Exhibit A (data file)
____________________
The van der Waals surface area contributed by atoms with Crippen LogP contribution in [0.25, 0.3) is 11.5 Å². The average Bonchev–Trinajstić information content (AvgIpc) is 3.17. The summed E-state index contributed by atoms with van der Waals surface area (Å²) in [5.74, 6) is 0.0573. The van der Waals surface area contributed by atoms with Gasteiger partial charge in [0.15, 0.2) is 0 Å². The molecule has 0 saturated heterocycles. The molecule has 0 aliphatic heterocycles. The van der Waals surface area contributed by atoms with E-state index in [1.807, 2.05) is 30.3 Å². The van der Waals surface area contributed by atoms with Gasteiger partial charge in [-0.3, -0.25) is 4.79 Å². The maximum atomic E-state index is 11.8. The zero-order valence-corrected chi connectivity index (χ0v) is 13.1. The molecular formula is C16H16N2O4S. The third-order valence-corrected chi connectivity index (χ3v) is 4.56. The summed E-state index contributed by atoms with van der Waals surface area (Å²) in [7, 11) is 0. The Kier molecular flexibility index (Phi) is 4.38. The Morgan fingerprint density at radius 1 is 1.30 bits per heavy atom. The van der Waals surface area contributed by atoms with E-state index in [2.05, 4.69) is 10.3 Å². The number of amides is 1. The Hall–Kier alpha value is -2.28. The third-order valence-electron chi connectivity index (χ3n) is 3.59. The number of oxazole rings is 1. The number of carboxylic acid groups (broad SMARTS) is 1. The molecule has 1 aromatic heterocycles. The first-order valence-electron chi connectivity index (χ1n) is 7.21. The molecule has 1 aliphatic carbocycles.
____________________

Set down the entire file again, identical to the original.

The van der Waals surface area contributed by atoms with Crippen LogP contribution in [0.25, 0.3) is 11.5 Å². The average Bonchev–Trinajstić information content (AvgIpc) is 3.17. The summed E-state index contributed by atoms with van der Waals surface area (Å²) in [5.74, 6) is 0.0573. The van der Waals surface area contributed by atoms with Gasteiger partial charge in [0.15, 0.2) is 0 Å². The molecule has 0 saturated heterocycles. The molecule has 0 aliphatic heterocycles. The van der Waals surface area contributed by atoms with E-state index in [1.807, 2.05) is 30.3 Å². The van der Waals surface area contributed by atoms with Gasteiger partial charge in [-0.3, -0.25) is 4.79 Å². The maximum atomic E-state index is 11.8. The zero-order valence-corrected chi connectivity index (χ0v) is 13.1. The molecular formula is C16H16N2O4S. The third-order valence-corrected chi connectivity index (χ3v) is 4.56. The summed E-state index contributed by atoms with van der Waals surface area (Å²) in [7, 11) is 0. The Kier molecular flexibility index (Phi) is 4.38. The Morgan fingerprint density at radius 1 is 1.30 bits per heavy atom. The van der Waals surface area contributed by atoms with E-state index in [2.05, 4.69) is 10.3 Å². The number of amides is 1. The Hall–Kier alpha value is -2.28. The third-order valence-electron chi connectivity index (χ3n) is 3.59. The number of oxazole rings is 1. The number of carboxylic acid groups (broad SMARTS) is 1. The molecule has 1 aromatic heterocycles. The first-order valence-electron chi connectivity index (χ1n) is 7.21. The molecule has 1 aliphatic carbocycles.